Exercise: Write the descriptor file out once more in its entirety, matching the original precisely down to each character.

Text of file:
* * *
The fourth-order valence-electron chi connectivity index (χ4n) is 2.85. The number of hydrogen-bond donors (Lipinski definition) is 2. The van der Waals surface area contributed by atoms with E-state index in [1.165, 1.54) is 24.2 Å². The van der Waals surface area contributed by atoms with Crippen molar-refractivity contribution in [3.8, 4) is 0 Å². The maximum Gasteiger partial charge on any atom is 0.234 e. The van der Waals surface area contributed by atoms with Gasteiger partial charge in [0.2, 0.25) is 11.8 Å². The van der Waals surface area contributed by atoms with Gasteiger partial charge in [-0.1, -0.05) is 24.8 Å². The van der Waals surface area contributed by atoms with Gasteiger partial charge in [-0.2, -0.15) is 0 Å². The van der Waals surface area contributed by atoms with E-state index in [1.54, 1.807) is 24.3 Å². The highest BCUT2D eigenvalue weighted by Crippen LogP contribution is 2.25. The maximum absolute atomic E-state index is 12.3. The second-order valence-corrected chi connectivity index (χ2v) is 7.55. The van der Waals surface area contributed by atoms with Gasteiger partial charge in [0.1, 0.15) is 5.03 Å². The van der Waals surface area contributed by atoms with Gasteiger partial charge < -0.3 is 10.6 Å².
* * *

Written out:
The fourth-order valence-electron chi connectivity index (χ4n) is 2.85. The number of hydrogen-bond donors (Lipinski definition) is 2. The van der Waals surface area contributed by atoms with E-state index in [1.165, 1.54) is 24.2 Å². The van der Waals surface area contributed by atoms with Crippen molar-refractivity contribution in [3.8, 4) is 0 Å². The maximum Gasteiger partial charge on any atom is 0.234 e. The van der Waals surface area contributed by atoms with Gasteiger partial charge in [0.2, 0.25) is 11.8 Å². The van der Waals surface area contributed by atoms with Gasteiger partial charge in [-0.1, -0.05) is 24.8 Å². The van der Waals surface area contributed by atoms with Gasteiger partial charge in [-0.2, -0.15) is 0 Å². The van der Waals surface area contributed by atoms with E-state index in [1.54, 1.807) is 24.3 Å². The highest BCUT2D eigenvalue weighted by Crippen LogP contribution is 2.25. The maximum absolute atomic E-state index is 12.3. The second-order valence-corrected chi connectivity index (χ2v) is 7.55. The van der Waals surface area contributed by atoms with Gasteiger partial charge in [0.1, 0.15) is 5.03 Å². The van der Waals surface area contributed by atoms with Gasteiger partial charge < -0.3 is 10.6 Å².